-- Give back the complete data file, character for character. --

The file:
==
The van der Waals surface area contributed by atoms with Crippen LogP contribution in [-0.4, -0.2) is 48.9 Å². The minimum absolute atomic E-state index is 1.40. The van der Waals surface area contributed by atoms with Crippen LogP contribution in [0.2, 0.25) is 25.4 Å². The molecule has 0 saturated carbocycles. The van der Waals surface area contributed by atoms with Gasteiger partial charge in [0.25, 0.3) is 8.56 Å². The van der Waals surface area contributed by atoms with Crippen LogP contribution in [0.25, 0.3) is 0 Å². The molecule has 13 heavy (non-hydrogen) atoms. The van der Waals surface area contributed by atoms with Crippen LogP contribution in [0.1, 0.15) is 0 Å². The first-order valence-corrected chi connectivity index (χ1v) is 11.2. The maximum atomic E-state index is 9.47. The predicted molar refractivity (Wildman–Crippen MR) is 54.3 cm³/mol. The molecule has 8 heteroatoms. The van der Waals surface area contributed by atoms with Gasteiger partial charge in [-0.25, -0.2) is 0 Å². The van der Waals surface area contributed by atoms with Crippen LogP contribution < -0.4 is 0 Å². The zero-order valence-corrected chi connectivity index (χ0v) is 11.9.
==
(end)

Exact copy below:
The van der Waals surface area contributed by atoms with Crippen LogP contribution in [-0.4, -0.2) is 48.9 Å². The minimum absolute atomic E-state index is 1.40. The van der Waals surface area contributed by atoms with Crippen LogP contribution in [0.2, 0.25) is 25.4 Å². The molecule has 0 saturated carbocycles. The van der Waals surface area contributed by atoms with Gasteiger partial charge in [0.25, 0.3) is 8.56 Å². The van der Waals surface area contributed by atoms with Crippen LogP contribution in [0.25, 0.3) is 0 Å². The molecule has 13 heavy (non-hydrogen) atoms. The van der Waals surface area contributed by atoms with Crippen LogP contribution in [0.1, 0.15) is 0 Å². The first-order valence-corrected chi connectivity index (χ1v) is 11.2. The maximum atomic E-state index is 9.47. The predicted molar refractivity (Wildman–Crippen MR) is 54.3 cm³/mol. The molecule has 8 heteroatoms. The van der Waals surface area contributed by atoms with Gasteiger partial charge in [-0.25, -0.2) is 0 Å². The van der Waals surface area contributed by atoms with Crippen LogP contribution < -0.4 is 0 Å². The zero-order valence-corrected chi connectivity index (χ0v) is 11.9.